He started off winning the Clasico RCN at home. He'd won it before, but this one was special. The Badger himself was racing. “It was very rewarding… to beat Hinault both, in the prologue and in the ITT. I won the overall, the KOM and the Combination Jersey. [Hinault] had a tough time, but finished in style winning the final ITT.” Illness kept Herrera from having a good season in Europe, but, in retrospect, it wouldn’t matter. 1987 was to be the best year of his career.

Short documentary about Herrera's 1986 Tour. He talks about how sick he has been all season in Europe. In Spanish, no subs. Sorry.  

to be continued...

NOTE: Some of the content for the post, including Herrera's quotes (unless otherwise noted), come from a 1992 issue of Mundo Ciclistico magazine.

The Luis Herrera Story - Part 1

In June of 2011 I started writing an article about Luis Herrera's professional career. It turned out to be quite a bit longer than I anticipated, so I divided it into 4 chapters. After well over a year, I finally finished it. I decided to re-post them in order, one chapter per week. I hope you enjoy (or re-enjoy) the read.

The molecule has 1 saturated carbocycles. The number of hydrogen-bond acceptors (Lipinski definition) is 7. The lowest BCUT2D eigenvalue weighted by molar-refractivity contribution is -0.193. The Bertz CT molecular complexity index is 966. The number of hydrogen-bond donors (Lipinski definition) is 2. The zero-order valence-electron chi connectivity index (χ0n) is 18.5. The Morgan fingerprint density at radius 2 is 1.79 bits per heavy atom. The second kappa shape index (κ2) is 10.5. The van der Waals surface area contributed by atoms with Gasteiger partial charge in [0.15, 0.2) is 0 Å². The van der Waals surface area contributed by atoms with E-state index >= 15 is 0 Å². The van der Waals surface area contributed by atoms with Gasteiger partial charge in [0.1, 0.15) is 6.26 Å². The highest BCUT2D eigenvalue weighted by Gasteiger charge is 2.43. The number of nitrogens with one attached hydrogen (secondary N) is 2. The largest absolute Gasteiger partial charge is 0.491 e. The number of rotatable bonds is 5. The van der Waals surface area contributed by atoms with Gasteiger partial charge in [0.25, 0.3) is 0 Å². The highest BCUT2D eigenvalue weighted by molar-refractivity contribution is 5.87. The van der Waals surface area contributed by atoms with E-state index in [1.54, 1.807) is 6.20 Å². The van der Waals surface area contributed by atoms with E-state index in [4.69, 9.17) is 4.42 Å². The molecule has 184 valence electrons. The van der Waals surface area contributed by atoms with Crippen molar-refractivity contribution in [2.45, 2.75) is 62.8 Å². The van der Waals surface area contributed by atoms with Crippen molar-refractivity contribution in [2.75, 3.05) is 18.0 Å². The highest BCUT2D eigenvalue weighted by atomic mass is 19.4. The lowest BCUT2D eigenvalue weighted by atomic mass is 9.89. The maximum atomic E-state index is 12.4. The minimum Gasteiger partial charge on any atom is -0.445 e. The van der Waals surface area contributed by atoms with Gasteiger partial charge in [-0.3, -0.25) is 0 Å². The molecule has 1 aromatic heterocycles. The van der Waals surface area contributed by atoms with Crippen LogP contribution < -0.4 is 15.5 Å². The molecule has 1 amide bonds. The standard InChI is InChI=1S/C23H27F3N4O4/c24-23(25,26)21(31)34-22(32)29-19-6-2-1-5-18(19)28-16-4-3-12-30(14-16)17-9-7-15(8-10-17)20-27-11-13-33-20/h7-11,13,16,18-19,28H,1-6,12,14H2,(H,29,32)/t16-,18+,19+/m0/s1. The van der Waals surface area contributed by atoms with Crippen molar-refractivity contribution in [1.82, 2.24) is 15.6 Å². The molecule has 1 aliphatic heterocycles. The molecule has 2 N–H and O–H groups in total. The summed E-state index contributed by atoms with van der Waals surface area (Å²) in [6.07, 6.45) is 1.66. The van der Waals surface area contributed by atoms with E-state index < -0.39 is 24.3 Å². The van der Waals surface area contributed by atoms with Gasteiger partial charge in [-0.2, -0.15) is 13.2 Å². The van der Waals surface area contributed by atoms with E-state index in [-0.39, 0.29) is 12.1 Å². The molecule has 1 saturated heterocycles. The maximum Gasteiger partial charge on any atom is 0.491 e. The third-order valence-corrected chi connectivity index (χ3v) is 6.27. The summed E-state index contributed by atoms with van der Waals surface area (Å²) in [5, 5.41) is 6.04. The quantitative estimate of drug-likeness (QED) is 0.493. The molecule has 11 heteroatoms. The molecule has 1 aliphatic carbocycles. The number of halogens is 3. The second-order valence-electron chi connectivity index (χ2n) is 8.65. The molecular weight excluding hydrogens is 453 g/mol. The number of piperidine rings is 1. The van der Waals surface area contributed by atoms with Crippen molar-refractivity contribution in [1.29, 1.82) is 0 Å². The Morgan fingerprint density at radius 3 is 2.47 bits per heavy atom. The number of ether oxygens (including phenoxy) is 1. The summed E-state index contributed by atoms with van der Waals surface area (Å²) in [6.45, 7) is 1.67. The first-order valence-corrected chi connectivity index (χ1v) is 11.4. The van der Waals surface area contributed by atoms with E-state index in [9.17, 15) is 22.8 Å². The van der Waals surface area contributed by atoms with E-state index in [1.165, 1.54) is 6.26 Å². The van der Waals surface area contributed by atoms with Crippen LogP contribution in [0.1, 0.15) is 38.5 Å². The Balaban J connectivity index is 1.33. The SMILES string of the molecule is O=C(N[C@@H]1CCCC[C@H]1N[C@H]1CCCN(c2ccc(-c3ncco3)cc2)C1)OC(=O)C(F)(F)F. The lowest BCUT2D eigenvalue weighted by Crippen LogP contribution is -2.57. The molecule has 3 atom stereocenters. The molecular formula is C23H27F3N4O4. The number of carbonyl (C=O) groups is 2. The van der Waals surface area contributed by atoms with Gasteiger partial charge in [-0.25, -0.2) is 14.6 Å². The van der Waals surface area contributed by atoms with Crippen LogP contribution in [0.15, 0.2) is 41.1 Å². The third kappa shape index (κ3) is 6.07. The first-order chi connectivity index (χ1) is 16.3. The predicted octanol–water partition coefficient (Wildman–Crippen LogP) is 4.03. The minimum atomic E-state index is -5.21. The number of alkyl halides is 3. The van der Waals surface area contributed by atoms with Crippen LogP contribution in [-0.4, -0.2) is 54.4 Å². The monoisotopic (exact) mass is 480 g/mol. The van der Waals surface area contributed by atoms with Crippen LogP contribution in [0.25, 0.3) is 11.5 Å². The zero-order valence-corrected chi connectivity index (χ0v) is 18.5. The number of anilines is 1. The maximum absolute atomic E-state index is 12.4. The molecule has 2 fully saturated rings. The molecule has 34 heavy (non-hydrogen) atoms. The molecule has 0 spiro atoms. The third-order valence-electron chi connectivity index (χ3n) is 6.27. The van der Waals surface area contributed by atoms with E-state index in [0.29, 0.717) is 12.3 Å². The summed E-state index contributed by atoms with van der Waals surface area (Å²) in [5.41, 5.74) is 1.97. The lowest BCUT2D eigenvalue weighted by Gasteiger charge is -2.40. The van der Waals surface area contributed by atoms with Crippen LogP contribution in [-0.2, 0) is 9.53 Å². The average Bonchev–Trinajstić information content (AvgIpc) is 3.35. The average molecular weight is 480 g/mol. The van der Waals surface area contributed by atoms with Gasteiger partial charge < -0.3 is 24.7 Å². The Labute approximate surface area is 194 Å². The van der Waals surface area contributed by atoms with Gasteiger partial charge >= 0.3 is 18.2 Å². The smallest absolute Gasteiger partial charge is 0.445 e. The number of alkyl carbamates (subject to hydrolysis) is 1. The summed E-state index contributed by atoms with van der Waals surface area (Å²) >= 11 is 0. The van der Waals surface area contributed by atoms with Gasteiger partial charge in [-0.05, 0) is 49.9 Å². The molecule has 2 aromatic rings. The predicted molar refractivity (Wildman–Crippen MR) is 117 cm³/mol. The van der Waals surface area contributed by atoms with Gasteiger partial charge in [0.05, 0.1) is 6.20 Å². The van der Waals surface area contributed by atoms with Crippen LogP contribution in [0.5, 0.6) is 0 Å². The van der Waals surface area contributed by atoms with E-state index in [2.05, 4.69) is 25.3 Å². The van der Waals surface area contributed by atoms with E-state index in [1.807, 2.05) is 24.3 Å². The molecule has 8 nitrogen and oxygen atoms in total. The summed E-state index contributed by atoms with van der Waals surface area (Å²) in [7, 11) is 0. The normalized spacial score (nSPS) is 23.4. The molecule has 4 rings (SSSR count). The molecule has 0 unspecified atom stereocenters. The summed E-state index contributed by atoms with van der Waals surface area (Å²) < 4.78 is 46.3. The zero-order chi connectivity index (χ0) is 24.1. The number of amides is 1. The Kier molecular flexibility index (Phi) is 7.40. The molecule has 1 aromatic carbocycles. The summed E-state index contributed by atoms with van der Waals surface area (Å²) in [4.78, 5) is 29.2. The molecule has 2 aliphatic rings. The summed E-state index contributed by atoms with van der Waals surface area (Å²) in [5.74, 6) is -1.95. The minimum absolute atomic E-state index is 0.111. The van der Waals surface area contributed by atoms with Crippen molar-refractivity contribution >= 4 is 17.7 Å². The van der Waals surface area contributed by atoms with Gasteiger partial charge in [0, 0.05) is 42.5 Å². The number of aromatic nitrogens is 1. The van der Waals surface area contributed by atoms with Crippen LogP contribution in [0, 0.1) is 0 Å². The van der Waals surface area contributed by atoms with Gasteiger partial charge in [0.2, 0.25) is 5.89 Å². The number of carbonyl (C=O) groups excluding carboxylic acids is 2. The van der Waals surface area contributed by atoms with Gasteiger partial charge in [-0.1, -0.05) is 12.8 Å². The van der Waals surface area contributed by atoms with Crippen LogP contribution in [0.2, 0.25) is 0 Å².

This is the first chapter of a four part piece on the history of Luis "Lucho" Herrera. As you'll see I tell the story from my personal point of view. As I started to write this, it was difficult for me to separate Herrera's professional career from my own life as a kid in Colombia. The country was going through a difficult time and there's no doubt that Herrera changed the way Colombians looked at ourselves. I could feel that, even as a kid. I owe Lucho a lot. I owe him endless hours of excitement, and I owe him countless happy memories of my childhood. Doing research for this piece was like looking through an old family photo album. You remember some of the pictures, but seeing them again stir up memories you didn't remember.

NOTE: Some of the content for the post, including Herrera's quotes (unless otherwise noted), come from a 1992 issue of Mundo Ciclistico magazine.

The very Heather Thomas poster that hung on my bedroom ceiling.